A comforting cup of hot herbal tea can nearly always make a cold victim feel better, and not just psychologically. Brigitte Mars, an herbalist, nutrition consultant, and tea formulator in Boulder, Colorado, makes a special tea when she or her family is battling a cold. It contains rose hips, ginger, lemongrass, and peppermint. It tastes good, and it helps. These herbs constitute the ingredients of ImmuniTea, a commercial product that Mars originally formulated for UniTea Herbs.
Frederick’s favorite herbal tea is wintergreen; she also makes a blend of lemon balm, peppermint, spearmint, red clover, alfalfa, rose hips, orange peel, bee balm, chamomile, lemon thyme, ginger, and cinnamon. Foster sips mint teas with citrus or lemon balm. For the duration of the cold, Weed drinks an infusion of mullein or comfrey leaf (see caution about root below), as well as strong brews of mint and red clover.
If a cold catches you without a ready stock of dried or fresh herbs to brew up, a number of commercial teas formulated specifically for cold sufferers may fill the bill. Dona Flora Herbs and Flowers (PO Box 77, La Conner, WA 98257; brochure free) markets a Cold Comfort tea blend that contains clover, peppermint, alfalfa, chamomile, rose hips, fennel, dandelion, flax, raspberry, nettle, fenugreek, marshmallow, angelica, and licorice. Widely available are two products from Traditional Medicinals (4515 Ross Rd., Sebastopol, CA 95472): Gypsy Cold Care (containing peppermint, rose hips, cinnamon bark, yarrow, ginger root, elder, safflower petals, clove stems, and hyssop) and Breathe Easy (ma huang, peppermint, licorice, eucalyptus, fennel, pleurisy root, calendula, and ginger root). Celestial Seasonings’ popular Red Zinger and Sleepytime teas, among others, can also be comforting for the bedbound.
Care and Caution
Obviously, the plant world yields medicinals in many forms: our survey participants alone mentioned 56 different herbs. The therapeutic value of many of these plants has been confirmed by research (see Further Reading), but safety in using them is critical.
The United States Food and Drug Administration (FDA) has established several categories of plant safety, the highest of which is “Generally Recognized As Safe”. In this category are chamomile, garlic, ginger, peppermint and spearmint, lemon balm, licorice, mullein, red clover, rose hips, slippery elm, thyme, and valerian. This classification does not mean, though, that these herbs are harmless in all circumstances or in any quantity.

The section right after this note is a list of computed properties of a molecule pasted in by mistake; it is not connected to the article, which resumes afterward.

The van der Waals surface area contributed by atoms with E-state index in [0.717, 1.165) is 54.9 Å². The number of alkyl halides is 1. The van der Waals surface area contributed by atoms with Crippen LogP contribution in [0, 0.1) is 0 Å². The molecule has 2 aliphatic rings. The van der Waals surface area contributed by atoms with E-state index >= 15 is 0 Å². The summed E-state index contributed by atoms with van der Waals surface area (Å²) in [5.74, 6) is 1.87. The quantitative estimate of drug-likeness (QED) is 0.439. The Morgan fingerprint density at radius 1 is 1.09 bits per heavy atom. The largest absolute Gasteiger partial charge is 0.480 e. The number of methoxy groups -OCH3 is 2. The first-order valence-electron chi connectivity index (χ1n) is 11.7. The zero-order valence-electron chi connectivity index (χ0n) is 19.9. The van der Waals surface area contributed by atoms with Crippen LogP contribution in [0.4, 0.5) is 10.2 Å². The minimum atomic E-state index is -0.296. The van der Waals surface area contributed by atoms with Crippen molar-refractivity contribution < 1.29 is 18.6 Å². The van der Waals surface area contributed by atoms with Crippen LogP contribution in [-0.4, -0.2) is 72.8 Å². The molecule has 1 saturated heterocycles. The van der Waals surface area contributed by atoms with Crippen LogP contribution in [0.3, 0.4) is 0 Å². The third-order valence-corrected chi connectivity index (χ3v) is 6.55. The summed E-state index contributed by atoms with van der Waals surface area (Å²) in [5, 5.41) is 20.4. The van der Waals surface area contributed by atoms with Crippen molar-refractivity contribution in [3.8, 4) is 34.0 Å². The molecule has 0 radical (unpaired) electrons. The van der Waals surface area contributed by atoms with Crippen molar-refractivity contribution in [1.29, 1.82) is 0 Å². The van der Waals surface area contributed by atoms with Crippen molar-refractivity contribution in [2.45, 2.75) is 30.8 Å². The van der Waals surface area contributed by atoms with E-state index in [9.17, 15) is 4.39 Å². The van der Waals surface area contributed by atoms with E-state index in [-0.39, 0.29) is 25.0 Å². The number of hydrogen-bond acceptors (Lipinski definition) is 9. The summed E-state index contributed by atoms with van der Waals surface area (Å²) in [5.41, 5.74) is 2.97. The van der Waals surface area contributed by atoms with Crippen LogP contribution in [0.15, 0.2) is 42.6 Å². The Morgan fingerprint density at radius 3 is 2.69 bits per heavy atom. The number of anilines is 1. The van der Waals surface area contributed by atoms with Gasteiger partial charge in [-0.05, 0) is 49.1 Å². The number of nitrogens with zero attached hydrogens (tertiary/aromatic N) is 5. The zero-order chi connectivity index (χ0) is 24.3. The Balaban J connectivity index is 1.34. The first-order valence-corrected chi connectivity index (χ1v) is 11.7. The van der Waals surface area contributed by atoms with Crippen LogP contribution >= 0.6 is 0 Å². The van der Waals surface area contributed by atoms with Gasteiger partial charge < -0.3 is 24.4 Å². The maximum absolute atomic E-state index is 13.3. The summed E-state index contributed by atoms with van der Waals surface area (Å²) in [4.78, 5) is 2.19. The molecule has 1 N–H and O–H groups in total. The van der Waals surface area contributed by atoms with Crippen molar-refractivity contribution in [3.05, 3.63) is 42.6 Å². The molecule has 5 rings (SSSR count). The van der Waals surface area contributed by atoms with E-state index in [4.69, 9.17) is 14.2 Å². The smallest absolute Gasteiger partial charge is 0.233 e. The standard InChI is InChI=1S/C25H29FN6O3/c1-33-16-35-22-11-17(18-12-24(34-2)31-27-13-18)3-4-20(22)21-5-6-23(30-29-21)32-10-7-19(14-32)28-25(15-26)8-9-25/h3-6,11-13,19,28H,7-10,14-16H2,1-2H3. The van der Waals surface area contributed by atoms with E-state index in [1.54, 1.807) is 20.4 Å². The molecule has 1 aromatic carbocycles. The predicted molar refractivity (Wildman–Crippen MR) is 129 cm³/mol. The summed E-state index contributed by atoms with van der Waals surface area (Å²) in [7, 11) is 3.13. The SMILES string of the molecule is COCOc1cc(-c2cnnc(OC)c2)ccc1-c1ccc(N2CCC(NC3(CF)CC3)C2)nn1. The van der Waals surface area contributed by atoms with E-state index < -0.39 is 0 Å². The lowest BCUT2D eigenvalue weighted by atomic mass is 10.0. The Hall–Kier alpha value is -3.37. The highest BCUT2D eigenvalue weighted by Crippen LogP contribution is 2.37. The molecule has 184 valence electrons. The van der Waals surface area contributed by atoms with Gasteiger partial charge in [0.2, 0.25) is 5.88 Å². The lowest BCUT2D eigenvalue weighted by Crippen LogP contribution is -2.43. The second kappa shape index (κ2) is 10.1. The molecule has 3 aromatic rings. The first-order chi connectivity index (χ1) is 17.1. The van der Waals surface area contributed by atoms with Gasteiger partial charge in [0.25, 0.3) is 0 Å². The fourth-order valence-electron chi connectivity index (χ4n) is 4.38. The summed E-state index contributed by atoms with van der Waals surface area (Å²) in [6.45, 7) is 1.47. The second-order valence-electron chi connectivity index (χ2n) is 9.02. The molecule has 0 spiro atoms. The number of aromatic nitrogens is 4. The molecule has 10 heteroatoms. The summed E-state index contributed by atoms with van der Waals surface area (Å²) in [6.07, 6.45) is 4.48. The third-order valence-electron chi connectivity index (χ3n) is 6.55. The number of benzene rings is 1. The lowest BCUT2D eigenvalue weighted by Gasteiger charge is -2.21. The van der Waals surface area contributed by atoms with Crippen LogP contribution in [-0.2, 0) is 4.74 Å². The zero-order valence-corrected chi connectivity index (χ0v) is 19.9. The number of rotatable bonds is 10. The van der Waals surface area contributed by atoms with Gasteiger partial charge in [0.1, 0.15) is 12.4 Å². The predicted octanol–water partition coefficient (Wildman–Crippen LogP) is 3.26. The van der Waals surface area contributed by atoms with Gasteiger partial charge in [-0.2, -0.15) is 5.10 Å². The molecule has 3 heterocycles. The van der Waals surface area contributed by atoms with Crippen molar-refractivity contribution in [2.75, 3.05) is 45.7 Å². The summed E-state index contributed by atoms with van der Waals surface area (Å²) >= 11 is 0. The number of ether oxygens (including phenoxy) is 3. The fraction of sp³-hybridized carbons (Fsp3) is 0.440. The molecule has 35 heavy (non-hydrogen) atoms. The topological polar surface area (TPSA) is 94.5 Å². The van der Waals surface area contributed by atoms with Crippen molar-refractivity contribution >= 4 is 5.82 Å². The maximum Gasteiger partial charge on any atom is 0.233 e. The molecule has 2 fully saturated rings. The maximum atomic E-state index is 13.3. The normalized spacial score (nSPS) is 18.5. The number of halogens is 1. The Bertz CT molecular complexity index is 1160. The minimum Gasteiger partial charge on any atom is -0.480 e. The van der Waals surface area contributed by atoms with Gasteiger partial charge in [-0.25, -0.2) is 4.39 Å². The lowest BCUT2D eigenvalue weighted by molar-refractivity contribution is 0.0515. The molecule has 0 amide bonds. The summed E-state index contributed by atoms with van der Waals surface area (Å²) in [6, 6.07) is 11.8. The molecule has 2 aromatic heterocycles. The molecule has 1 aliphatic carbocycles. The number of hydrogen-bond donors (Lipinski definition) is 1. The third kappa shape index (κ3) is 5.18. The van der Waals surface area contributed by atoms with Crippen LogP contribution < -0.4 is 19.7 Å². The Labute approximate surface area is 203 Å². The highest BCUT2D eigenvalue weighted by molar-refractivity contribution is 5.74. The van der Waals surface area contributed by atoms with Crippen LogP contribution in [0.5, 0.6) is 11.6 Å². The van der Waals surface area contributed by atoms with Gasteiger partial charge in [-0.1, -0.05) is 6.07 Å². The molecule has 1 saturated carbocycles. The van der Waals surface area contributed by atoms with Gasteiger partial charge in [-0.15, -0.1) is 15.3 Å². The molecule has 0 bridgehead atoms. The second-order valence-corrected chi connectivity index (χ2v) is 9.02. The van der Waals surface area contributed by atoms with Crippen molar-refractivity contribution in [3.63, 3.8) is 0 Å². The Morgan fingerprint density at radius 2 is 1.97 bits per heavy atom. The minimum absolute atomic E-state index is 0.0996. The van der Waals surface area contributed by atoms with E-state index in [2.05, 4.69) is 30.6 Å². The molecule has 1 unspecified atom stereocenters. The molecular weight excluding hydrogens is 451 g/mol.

Some of the other cold herbs fall into the classification of “Undefined Safety”, meaning that they have not been proven either safe or unsafe in the eyes of the FDA. These include comfrey root, echinacea, goldenseal, and nettle. Comfrey’s implication in liver disease has caused many people to avoid it or use it with caution. Toxic effects have not been reported from the use of echinacea, but many herbalists recommend that it be used only when needed. Goldenseal, which is toxic in large doses, is not recommended for long-term use because it can diminish the body’s ability to absorb B vitamins; thus, its use should be limited to the acute phase of a cold. It is not recommended for people with blood pressure problems, nor for pregnant women. Nettle in large doses can irritate the stomach and can cause dehydration and mineral depletion through its action as a diuretic.
Jeanne Rose cautions that people taking asthma medication, who number 11.6 million in the United States, should avoid licorice and ephedra. Because many cold remedies available in herb stores contain these two herbs, she finds it best to make her own.
Don’t underestimate the medicinal power of herbs. Be especially conservative if you have existing medical conditions such as high blood pressure, thyroid disorders, or heart disease. Use the references listed below to become familiar with the properties and uses of common herbs. Whether you buy cold remedies in a health-food store or pharmacy, read the labels carefully and follow dosage directions exactly: more is not necessarily better with any medicine, herbal or pharmaceutical.
Lessons From a Cold
If nasty colds lay you flat more than occasionally during the cold-flu season, it may be wise to pause in the daily rush of life and heed the message that your body is trying to send you. Take a closer look at your life-style—at your eating habits, amount of exercise and activity, outside interests, the way you handle stress, how long and how well you sleep, and your support system of family and friends. The importance of life-style to health is generally accepted today, and many of the herbalists who filled out our questionnaire emphasized this relationship as well.
An oncoming cold might be a good excuse to forget about the world for a day. Plop down on the couch, bury your feet in the dog’s back, read a mystery or watch vintage movies or listen to the birds outside the window. Have a cup of herbal tea, and keep the echinacea nearby. Go easy on yourself.
Castleman, Michael. The Healing Herbs. Emmaus, Pennsylvania: Rodale Press, 1991.
Duke, James A. Handbook of Medicinal Herbs. Boca Raton, Florida: CRC Press, 1985.
Hoffman, David. The New Holistic Herbal. 3d ed. Dorset, England: Element Books, 1990.
Mills, Simon Y. Out of the Earth. New York: Viking Penguin, 1991.
Ody, Penelope. The Complete Medicinal Herbal. New York: Dorling Kindersley, 1993.
Tyler, Varro E. The Honest Herbal. 3d ed. Binghamton, New York: Haworth Press, 1993.